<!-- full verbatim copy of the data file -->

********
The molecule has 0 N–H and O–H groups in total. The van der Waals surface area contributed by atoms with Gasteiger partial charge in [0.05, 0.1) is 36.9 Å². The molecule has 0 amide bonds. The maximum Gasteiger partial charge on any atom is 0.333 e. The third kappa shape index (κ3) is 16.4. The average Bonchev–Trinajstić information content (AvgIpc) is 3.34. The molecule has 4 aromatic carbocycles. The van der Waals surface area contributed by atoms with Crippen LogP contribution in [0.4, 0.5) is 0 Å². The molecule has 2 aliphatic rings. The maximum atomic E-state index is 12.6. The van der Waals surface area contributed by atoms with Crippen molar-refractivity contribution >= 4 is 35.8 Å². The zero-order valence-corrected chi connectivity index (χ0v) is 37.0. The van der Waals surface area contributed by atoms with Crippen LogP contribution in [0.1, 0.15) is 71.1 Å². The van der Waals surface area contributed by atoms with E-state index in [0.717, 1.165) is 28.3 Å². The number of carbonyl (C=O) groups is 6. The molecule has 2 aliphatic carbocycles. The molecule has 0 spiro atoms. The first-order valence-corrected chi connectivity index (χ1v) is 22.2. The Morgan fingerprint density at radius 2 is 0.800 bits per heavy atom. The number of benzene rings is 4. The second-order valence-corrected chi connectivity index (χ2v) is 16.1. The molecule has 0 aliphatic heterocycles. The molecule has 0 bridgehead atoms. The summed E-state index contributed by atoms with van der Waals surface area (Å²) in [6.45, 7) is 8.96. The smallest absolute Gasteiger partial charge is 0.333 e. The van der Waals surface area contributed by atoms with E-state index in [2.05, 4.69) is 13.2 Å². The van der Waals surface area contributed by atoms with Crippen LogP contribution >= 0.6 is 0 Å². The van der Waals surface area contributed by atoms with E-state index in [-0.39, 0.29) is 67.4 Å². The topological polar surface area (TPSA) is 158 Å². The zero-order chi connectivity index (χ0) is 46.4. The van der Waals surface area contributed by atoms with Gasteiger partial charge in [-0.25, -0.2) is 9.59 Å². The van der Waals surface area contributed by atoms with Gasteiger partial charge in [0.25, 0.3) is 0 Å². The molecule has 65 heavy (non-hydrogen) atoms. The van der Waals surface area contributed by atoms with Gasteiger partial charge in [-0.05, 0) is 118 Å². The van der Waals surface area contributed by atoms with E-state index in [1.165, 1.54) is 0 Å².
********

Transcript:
The molecule has 0 N–H and O–H groups in total. The van der Waals surface area contributed by atoms with Gasteiger partial charge in [0.05, 0.1) is 36.9 Å². The molecule has 0 amide bonds. The maximum Gasteiger partial charge on any atom is 0.333 e. The third kappa shape index (κ3) is 16.4. The average Bonchev–Trinajstić information content (AvgIpc) is 3.34. The molecule has 4 aromatic carbocycles. The van der Waals surface area contributed by atoms with Crippen LogP contribution in [0.4, 0.5) is 0 Å². The molecule has 2 aliphatic rings. The maximum atomic E-state index is 12.6. The van der Waals surface area contributed by atoms with Crippen molar-refractivity contribution >= 4 is 35.8 Å². The zero-order valence-corrected chi connectivity index (χ0v) is 37.0. The van der Waals surface area contributed by atoms with Crippen LogP contribution in [0.1, 0.15) is 71.1 Å². The van der Waals surface area contributed by atoms with E-state index in [0.717, 1.165) is 28.3 Å². The number of carbonyl (C=O) groups is 6. The molecule has 2 aliphatic carbocycles. The molecule has 0 spiro atoms. The first-order valence-corrected chi connectivity index (χ1v) is 22.2. The Morgan fingerprint density at radius 2 is 0.800 bits per heavy atom. The number of benzene rings is 4. The second-order valence-corrected chi connectivity index (χ2v) is 16.1. The molecule has 0 aliphatic heterocycles. The molecule has 0 bridgehead atoms. The summed E-state index contributed by atoms with van der Waals surface area (Å²) in [6.45, 7) is 8.96. The smallest absolute Gasteiger partial charge is 0.333 e. The van der Waals surface area contributed by atoms with E-state index in [2.05, 4.69) is 13.2 Å². The van der Waals surface area contributed by atoms with Crippen LogP contribution >= 0.6 is 0 Å². The van der Waals surface area contributed by atoms with E-state index in [-0.39, 0.29) is 67.4 Å². The topological polar surface area (TPSA) is 158 Å². The zero-order chi connectivity index (χ0) is 46.4. The van der Waals surface area contributed by atoms with Gasteiger partial charge in [-0.25, -0.2) is 9.59 Å². The van der Waals surface area contributed by atoms with Gasteiger partial charge in [0.25, 0.3) is 0 Å². The molecule has 65 heavy (non-hydrogen) atoms. The van der Waals surface area contributed by atoms with Gasteiger partial charge in [-0.05, 0) is 118 Å². The van der Waals surface area contributed by atoms with E-state index in [1.165, 1.54) is 0 Å².